Forced labour construction on these roads began in November/December 

1996.  Villagers are being forced to move to these roadsides and work every 

day along with villagers who already live there, many of whose houses have 

been destroyed without compensation to make way for the roads.  People 

from over 50 km. away from these roads are also being forced to walk 2 

days to get there in order to work on rotating 10-day shifts hauling dirt, 

building embankments, breaking rocks and digging ditches.  Children as 

young as 12, people over 60, and women still breastfeeding their infants are 

being forced to do this work.  In many villages and relocation sites, one 

person per household must be provided at all times without exception.  No 

money, food, shelter, medical care or medicines are provided.  Soldiers are 

often present but only to guard, never to work, and they often beat the 

villagers for resting.  No convicts are being used.

Many villagers have moved as ordered, but the majority have fled into the 

fields and forests near their villages, where they build shelters in hiding 

and try to go back and forth to the village to maintain their fields, harvest

their betelnut and tend their livestock.  Whenever SLORC troops enter the 

area of their village they must hide, because anyone seen in these areas is 

shot on sight.  Since December 1996, at least 20 villagers have been shot on 

sight or tortured to death simply for being found around their villages.  

Those who have moved to the relocation sites as ordered can sometimes buy a 

pass from local SLORC authorities to return to their village, usually only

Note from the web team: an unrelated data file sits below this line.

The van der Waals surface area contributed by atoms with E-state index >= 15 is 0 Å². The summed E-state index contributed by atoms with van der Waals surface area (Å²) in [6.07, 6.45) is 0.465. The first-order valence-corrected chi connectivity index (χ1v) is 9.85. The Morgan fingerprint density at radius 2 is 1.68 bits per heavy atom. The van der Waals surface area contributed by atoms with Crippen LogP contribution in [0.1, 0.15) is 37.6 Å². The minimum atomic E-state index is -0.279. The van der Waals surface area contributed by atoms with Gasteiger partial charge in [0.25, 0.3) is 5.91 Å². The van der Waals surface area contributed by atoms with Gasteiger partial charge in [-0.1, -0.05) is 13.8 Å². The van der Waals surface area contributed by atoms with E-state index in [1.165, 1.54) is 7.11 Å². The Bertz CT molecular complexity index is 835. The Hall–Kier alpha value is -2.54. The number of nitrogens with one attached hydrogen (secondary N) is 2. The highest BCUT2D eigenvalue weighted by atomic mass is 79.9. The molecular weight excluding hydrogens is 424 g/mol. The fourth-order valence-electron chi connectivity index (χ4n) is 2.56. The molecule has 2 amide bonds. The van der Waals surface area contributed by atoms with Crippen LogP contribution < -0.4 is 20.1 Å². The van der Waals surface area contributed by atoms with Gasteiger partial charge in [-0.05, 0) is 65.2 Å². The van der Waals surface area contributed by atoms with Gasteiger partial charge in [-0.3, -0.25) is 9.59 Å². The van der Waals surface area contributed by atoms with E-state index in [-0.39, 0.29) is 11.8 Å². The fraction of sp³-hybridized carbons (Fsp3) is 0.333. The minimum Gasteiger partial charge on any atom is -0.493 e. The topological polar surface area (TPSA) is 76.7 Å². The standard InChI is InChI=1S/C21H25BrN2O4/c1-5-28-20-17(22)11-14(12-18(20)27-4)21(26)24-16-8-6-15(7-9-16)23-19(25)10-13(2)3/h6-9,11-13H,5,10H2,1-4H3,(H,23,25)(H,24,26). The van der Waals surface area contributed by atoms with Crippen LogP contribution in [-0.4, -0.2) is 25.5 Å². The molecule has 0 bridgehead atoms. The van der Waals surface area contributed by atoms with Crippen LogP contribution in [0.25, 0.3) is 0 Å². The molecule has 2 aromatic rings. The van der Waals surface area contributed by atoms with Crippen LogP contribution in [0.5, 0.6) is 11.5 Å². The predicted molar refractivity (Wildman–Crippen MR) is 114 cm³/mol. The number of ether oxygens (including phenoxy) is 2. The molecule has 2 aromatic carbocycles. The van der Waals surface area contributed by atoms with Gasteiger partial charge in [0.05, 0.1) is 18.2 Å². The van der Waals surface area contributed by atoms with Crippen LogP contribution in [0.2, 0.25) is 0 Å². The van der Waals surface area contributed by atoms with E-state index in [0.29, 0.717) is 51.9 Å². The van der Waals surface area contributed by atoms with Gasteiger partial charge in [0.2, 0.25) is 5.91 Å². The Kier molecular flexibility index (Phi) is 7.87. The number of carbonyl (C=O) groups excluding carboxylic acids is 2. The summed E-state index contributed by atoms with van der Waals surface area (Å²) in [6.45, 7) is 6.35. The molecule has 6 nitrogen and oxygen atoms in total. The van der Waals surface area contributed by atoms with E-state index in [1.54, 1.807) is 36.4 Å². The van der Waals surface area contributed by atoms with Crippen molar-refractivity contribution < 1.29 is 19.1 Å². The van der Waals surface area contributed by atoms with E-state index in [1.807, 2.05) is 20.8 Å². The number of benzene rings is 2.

1 or 2 days, but even these passes are no guarantee against being shot on 

sight.  Villagers in the relocation sites have also been arrested; for 

example, the Baptist pastor of Zah Di Win village was arrested on 12 January 

because people in his village hadn't moved to the relocation site, even

he and his family had.  At last report he was being held at a camp of

Infantry Battalion 17 with his hands tied behind his back day and night, and 

had not yet been released.

Since early January, SLORC troops have increased their patrols into the 

relocation areas to hunt out and execute villagers in hiding, re-issue orders

to move, and burn villages which have not cooperated.  Battalions involved 

include Infantry Battalions #280, 101, 17, 103, 19 and 433.  The overall 

operation seems to aim at clearing out the entire civilian population between

the coastal plains and the Tenasserim River 50 km. to the east, and using 

these people to push new military roads into these areas so SLORC can set 

up Army posts throughout the region (which the villagers will also be forced 

to build).  This would make it more difficult for Karen soldiers to operate 

in the area, and would provide SLORC with positions which could be used as 

a springboard for attacks on the southern Tenasserim River valley in the 

future.  According to the villagers doing the labour, the SLORC is in a great

hurry to finish the new roads.  Those still hiding in the area say that if 

the roads come, they will have to flee.  Over 1,000 have already fled the 

villages and relocation sites to reach areas along the Tenasserim River to 

the east which are under Karen National Union control.  They have scattered 

among existing villages there and are mainly depending on charity from 

villagers who live along the river.  Very few have made it to Thailand, but 

this is very difficult and there is no refugee camp for them in this part of 

Thailand, so they are only likely to end up on construction sites, or doing 

bonded labour or sweatshop labour.

Details, maps, interviews and photos regarding the situation in these areas 

will be available in an upcoming KHRG report and photo set.

                             - [END] -